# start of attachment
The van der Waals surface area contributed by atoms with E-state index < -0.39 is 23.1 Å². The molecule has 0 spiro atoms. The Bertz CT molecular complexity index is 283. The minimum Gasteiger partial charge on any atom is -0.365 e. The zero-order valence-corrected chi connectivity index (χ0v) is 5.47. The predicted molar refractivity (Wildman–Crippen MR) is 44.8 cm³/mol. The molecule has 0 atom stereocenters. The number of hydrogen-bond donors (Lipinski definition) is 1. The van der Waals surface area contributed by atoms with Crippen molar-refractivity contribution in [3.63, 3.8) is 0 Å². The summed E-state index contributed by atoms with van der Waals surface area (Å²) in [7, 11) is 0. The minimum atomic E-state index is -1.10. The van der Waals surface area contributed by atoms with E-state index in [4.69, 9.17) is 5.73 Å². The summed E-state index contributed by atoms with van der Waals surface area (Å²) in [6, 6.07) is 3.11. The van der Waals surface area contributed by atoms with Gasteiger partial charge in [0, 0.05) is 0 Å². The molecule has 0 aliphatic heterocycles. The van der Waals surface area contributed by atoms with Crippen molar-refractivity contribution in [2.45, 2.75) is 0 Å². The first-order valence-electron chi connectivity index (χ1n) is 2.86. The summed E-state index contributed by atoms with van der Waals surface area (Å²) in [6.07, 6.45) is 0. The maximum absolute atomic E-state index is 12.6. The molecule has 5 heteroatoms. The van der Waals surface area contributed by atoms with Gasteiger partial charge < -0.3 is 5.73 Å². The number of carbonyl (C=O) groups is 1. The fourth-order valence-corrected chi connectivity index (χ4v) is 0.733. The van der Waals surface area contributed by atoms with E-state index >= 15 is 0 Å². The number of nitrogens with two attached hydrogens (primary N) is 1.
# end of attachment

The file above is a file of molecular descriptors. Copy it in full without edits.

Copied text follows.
The van der Waals surface area contributed by atoms with E-state index < -0.39 is 23.1 Å². The molecule has 0 spiro atoms. The Bertz CT molecular complexity index is 283. The minimum Gasteiger partial charge on any atom is -0.365 e. The zero-order valence-corrected chi connectivity index (χ0v) is 5.47. The predicted molar refractivity (Wildman–Crippen MR) is 44.8 cm³/mol. The molecule has 0 atom stereocenters. The number of hydrogen-bond donors (Lipinski definition) is 1. The van der Waals surface area contributed by atoms with Crippen molar-refractivity contribution in [3.63, 3.8) is 0 Å². The summed E-state index contributed by atoms with van der Waals surface area (Å²) in [7, 11) is 0. The minimum atomic E-state index is -1.10. The van der Waals surface area contributed by atoms with E-state index in [4.69, 9.17) is 5.73 Å². The summed E-state index contributed by atoms with van der Waals surface area (Å²) in [6, 6.07) is 3.11. The van der Waals surface area contributed by atoms with Gasteiger partial charge in [0, 0.05) is 0 Å². The molecule has 0 aliphatic heterocycles. The van der Waals surface area contributed by atoms with Crippen molar-refractivity contribution in [2.45, 2.75) is 0 Å². The first-order valence-electron chi connectivity index (χ1n) is 2.86. The summed E-state index contributed by atoms with van der Waals surface area (Å²) in [6.07, 6.45) is 0. The maximum absolute atomic E-state index is 12.6. The molecule has 5 heteroatoms. The van der Waals surface area contributed by atoms with Gasteiger partial charge < -0.3 is 5.73 Å². The number of carbonyl (C=O) groups is 1. The fourth-order valence-corrected chi connectivity index (χ4v) is 0.733. The van der Waals surface area contributed by atoms with E-state index >= 15 is 0 Å². The number of nitrogens with two attached hydrogens (primary N) is 1.